Monday, 22 September 2014

HV Wines - Nicolas Maillart Champagne

  


It is not so often that you encounter a small Champagne house that set halt in your tracks, where you observe and reflect, where a gentle smile appears in the corner of your lips and you feel the urge to open the bottle. When I had the chance to taste and discover Nicolas Maillart Champagne, I could not have such an opportunity to wait.



This house is truly not big they only produce 150,000 bottles out of 18 hectares of land. The house exist since 1753 and as most recoltants (harvesters) at that time, they distributed their grapes to the big houses and that during decades before starting to make their own wines. In 1965, Michel Maillart took over and he created his own brand "Champagne M Maillart" and produces about 50,000 bottles per year from de cooperative he was associated with. But in 2003 Nicolas Maillart the night generation decided to launch himself solo away from the cooperative and invested big in a new winery, new work utensils, and new ways to work the vines. Now 11 years later, he is part of the  winemakers in Champagne where we talk the most of, a young man creating a great Champagne. 

The House Maillart, has several cuvees 6 to be precise, they have also 2 other wines a Ratafia (a liquor wine)and a fine de Marne (is a spirit similar to cognac) but they are not champagnes, also not many house make these wines either.

The Platinum Extra Brut Cru, predominately Pinto Noir grape with a touch of Chardonnay and some reserve wines.
The Brut Platine Extra Brut Premier Cru,  the one I will taste so elaborate a bit later in the blog. 
Brut Rose Grand Cru, 70% Pinot Noir 30% Chardonnay, 52 hours of skin maceration to obtain the colour. A slow and gentle pressing using gravity techniques.
Brut Millesime Premier Cru, Pinot Noir 65% 35% Chardonnay, A single vintage champagne made only from the first press. 
Les Chaillots Gillis Premier Cru,  100 % Chardonnay, A champagne from a specific area in the cote de Blanc and from old vines. Only produces in great years with a limited quantity. 
Les Francs de Oied Premier Cru, a rarety a this comes from a specific area of old vines of the Pinot Noir ungrafted on sandy soil. Very few can offer a chanpagne like this and here as well only produce in good years and limited quantity. 

As you can see the house holds some truly stunning characters in their collection. For those who do not know this house, well you know what to do. 

Champagne Nicolas Maillart Brut Platine Premier Cru.
This Champagne is made out of 80% Pinot Noir 20% Chardonnay, of which (40%) reserve wines, matured in oak barrels, which gives a great regularity in their wines. It is aged about three year on its lees, to develop all of its richness.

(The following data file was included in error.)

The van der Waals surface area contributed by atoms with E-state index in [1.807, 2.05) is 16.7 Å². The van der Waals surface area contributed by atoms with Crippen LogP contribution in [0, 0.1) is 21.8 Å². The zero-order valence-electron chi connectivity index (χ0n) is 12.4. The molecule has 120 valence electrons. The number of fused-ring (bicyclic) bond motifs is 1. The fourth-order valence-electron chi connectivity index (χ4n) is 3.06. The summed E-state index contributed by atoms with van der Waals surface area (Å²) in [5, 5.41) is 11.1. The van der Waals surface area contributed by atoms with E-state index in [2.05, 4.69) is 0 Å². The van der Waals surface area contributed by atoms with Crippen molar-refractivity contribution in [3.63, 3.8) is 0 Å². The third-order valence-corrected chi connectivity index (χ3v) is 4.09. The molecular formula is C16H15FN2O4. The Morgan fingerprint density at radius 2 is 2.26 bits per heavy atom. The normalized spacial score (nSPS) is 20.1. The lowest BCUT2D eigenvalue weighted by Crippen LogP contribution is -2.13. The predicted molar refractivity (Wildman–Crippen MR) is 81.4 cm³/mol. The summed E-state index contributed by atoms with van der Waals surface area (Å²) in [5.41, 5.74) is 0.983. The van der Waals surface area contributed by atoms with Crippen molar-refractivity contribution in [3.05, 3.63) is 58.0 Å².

Where to buy: pretty much available in the USA, UK, Hong Kong, Europe.

Price: around €32 , £25 $41 

Visual: A light golden colour with little fine beads close packed one to another, gives this champagne, a personality. It distinguished itself from others and looks very inviting. 

Nose: Hazelnut, almonds, toasty like toasted brioche, oak, fruits, ripe peach and pears, clean layers of aromas giving it a beautiful complexity an d identity. 

Palate: light gentle and dry, crisp, fresh and seductive, i receive appels and pear and peach very faint, oak appears en rounds de champagne although it turns toward a dry champagne which doe snot give to much room for roundness. It is little sweet and performs a certain seduction. 

Conclusion: A champagne really to discover, one to put on your list. A champagne with attitude, character, and identity. It is beautifully made although some might find it too dry and not rich enough, but you have to sip this wine and let it talk to you, take a moment and le if be what it is. It is a great example of the work done between steel and oak, it is lovely enjoyable and defintely recommending. 

Score:  I rate this wine 18.5/20 85/100 

Until next please do drink responsibly, can't express enough.  

Wednesday, 17 September 2014

HV Wines: The Perfume of Wine Dominant Fruit part 9/ take 3



This part of our dominant fruits is the berry section. There are seven of them and all are very much present in many wines you will taste, predominately red wines. Many of these fruit run as front runners in wine description and are often sited in wine critics notes.

Berries


Cassis

The composition of the perfumer. Cassis is the fruit of the black currant "Ribes nigrum" a shrub originating from northern Europe. Preferably in tempered climates or cold climates it is principally found in Russia and Poland, and in less numbers, France and Great Britain. We use the cassis to produce a much loved liquor "Creme de Cassis". This liquor is elaborated from the Cassis berry macerating in alcohol and sugar. La Creme de Cassis de Dijon is one of the most famous ones. It is also one of the fruit who contains the most in vitamin C.

Principal Components 

Smells/Molecules

Cassis: Methyle proprionate, Eugenol, Methyle mercatopentone, Damascenone, Eugenol

Wines containing relevant notes of Cassis